Of course four-wall contribution metrics still matter and of course the lens through which they are analyzed needs to be changed. The stores and the Internet are extensions of one another. It makes perfect sense to attribute online sales to physical locations. Ditto attributing store expense to online sales. The P&Ls aren't separate and distinct -- they are mushed together, to put it scientifically. But continuing to measure discrete four-wall contribution will at some point suggest a 3,000 square foot location can now be served by 2,000 square feet. 1000 square feet can now be a kiosk. A five-store market can now be a three-store market. A growing Internet-only business now needs a "sales and support" brick and mortar store in a certain ZIP code. I think it all adds up to a pretty good lesson in evolution for everybody in the retail business.
- Posted on: 01/20/2017
I think online sales are largely "instead of" sales, not incremental sales. Shoppers are online instead of in their car. So it's hard to imagine online business offsetting declines in brick-and-mortar business if online business IS the decline in brick-and-mortar business. If I'm a retailer, first and foremost I just want the sale ... front door, side door, back door. And if the consumer insists on buying it online, it's up to me to figure out how to do that profitably. A large part of the answer will be found in shipping costs and returns. Efficiencies there will pay huge dividends. I also like the idea of emphasizing non-emotional and non-fit purchases online, like dog food and my favorite coffee on auto-replenishment. I haven't returned a box of coffee yet. New shoes or a new jacket? Total coin toss. How does the retailer incentivize a visit to the store when returns are a high probability event?
- Posted on: 01/19/2017
Generation Z is expecting a more deeply engaging and, yes, entertaining shopping experience than mom and dad. Collaboration, in the right context and dosage, is a value-adding process. Cruising the mall or Internet for cheaper "stuff" is hardly engaging. And "cheaper" in and of itself is not a reason to get in the car and head for the mall. I see collaboration as a 2 + 2 = 5 process. Target has been sometimes wildly successful with some of their collaborative initiatives. When a retailer offers a pleasant surprise, an unexpected offering that delights, it can only enhance how a customer FEELS about that retailer.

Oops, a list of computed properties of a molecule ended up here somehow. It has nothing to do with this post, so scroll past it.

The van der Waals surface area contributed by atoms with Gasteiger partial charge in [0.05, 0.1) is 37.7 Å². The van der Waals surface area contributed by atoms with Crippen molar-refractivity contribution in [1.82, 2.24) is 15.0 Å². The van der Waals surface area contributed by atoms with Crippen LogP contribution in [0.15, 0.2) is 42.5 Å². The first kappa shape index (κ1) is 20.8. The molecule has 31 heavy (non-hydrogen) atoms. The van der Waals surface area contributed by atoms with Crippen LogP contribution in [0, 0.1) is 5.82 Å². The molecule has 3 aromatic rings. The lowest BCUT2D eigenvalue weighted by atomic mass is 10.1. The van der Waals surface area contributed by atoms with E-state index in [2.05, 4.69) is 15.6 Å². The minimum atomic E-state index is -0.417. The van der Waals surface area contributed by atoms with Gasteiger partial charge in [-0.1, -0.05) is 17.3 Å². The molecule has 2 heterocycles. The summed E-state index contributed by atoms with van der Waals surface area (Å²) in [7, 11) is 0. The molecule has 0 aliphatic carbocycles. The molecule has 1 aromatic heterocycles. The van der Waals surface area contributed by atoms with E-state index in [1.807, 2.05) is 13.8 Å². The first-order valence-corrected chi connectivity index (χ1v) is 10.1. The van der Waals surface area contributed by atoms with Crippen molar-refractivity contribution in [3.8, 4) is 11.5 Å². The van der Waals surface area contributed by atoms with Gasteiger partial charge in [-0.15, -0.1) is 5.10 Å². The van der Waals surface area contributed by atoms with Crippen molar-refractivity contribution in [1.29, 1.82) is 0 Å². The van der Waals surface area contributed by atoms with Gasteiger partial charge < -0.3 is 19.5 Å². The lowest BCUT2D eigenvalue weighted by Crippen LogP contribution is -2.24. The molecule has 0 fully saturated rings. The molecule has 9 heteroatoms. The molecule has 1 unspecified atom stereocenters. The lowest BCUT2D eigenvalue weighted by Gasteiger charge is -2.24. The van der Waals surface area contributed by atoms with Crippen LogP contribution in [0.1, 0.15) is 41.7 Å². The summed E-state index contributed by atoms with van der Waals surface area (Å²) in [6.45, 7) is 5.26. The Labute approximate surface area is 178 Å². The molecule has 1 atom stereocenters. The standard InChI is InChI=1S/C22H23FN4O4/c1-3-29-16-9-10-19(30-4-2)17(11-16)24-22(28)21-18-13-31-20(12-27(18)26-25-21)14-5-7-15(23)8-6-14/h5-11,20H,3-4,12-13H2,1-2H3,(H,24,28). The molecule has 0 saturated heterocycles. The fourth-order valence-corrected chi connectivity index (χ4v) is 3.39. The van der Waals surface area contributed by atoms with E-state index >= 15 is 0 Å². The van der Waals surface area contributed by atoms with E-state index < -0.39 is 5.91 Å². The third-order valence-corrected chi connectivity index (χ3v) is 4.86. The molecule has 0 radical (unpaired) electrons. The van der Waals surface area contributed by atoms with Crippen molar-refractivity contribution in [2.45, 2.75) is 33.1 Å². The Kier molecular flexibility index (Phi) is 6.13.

- Posted on: 01/18/2017
One of the great things about the age profile of Generation Z is that they are still exploring, learning and forming opinions. That learning is best done through seeing, feeling and experiencing product -- REAL product, not pictures of product. Once they (anybody) have a baseline understanding of and comfort with a brand, shopping online becomes more comfortable. Any brand or retailer has to first establish a level of trust with the consumer. The consumer has to believe the brand promise is real. Maybe it's a version of online dating -- and I am totally guessing here. The pictures and attributes look good, but it's not until the actual face-to-face meeting that you really know.
- Posted on: 01/17/2017
Equity ... absolutely. But before there is brand equity there has to be a brand promise. Clear, concise, focused and, yes, rolls off the tongue because the consumer just knows what the promise is. It's not just what they KNOW about the brand, it's how they FEEL about the brand. Equity is built by keeping the promise over time.